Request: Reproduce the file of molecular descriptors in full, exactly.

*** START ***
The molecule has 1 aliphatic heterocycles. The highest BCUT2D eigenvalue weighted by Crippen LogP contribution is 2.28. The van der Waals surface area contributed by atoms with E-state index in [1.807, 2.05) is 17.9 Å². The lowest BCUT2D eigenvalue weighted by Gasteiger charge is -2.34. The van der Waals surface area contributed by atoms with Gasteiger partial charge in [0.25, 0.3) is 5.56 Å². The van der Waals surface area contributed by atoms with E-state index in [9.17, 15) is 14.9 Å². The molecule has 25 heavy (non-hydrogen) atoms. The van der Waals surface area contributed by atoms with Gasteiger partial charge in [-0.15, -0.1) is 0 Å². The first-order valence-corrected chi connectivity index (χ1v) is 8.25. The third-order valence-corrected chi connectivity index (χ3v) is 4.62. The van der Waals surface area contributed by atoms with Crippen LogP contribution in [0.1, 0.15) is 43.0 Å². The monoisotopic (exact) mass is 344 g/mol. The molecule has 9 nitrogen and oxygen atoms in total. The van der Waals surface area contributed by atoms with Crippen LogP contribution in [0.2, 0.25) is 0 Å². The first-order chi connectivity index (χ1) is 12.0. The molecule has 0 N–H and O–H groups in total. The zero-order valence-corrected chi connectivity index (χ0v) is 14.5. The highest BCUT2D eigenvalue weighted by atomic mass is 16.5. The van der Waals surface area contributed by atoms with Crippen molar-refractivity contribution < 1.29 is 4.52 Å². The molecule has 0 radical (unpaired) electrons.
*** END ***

The molecule has 1 aliphatic heterocycles. The highest BCUT2D eigenvalue weighted by Crippen LogP contribution is 2.28. The van der Waals surface area contributed by atoms with E-state index in [1.807, 2.05) is 17.9 Å². The lowest BCUT2D eigenvalue weighted by Gasteiger charge is -2.34. The van der Waals surface area contributed by atoms with Gasteiger partial charge in [0.25, 0.3) is 5.56 Å². The van der Waals surface area contributed by atoms with E-state index in [9.17, 15) is 14.9 Å². The molecule has 25 heavy (non-hydrogen) atoms. The van der Waals surface area contributed by atoms with Gasteiger partial charge in [-0.15, -0.1) is 0 Å². The first-order valence-corrected chi connectivity index (χ1v) is 8.25. The third-order valence-corrected chi connectivity index (χ3v) is 4.62. The van der Waals surface area contributed by atoms with Crippen LogP contribution in [0.1, 0.15) is 43.0 Å². The monoisotopic (exact) mass is 344 g/mol. The molecule has 9 nitrogen and oxygen atoms in total. The van der Waals surface area contributed by atoms with Crippen LogP contribution in [0.2, 0.25) is 0 Å². The first-order chi connectivity index (χ1) is 12.0. The molecule has 0 N–H and O–H groups in total. The zero-order valence-corrected chi connectivity index (χ0v) is 14.5. The highest BCUT2D eigenvalue weighted by atomic mass is 16.5. The van der Waals surface area contributed by atoms with Crippen molar-refractivity contribution < 1.29 is 4.52 Å². The molecule has 0 radical (unpaired) electrons.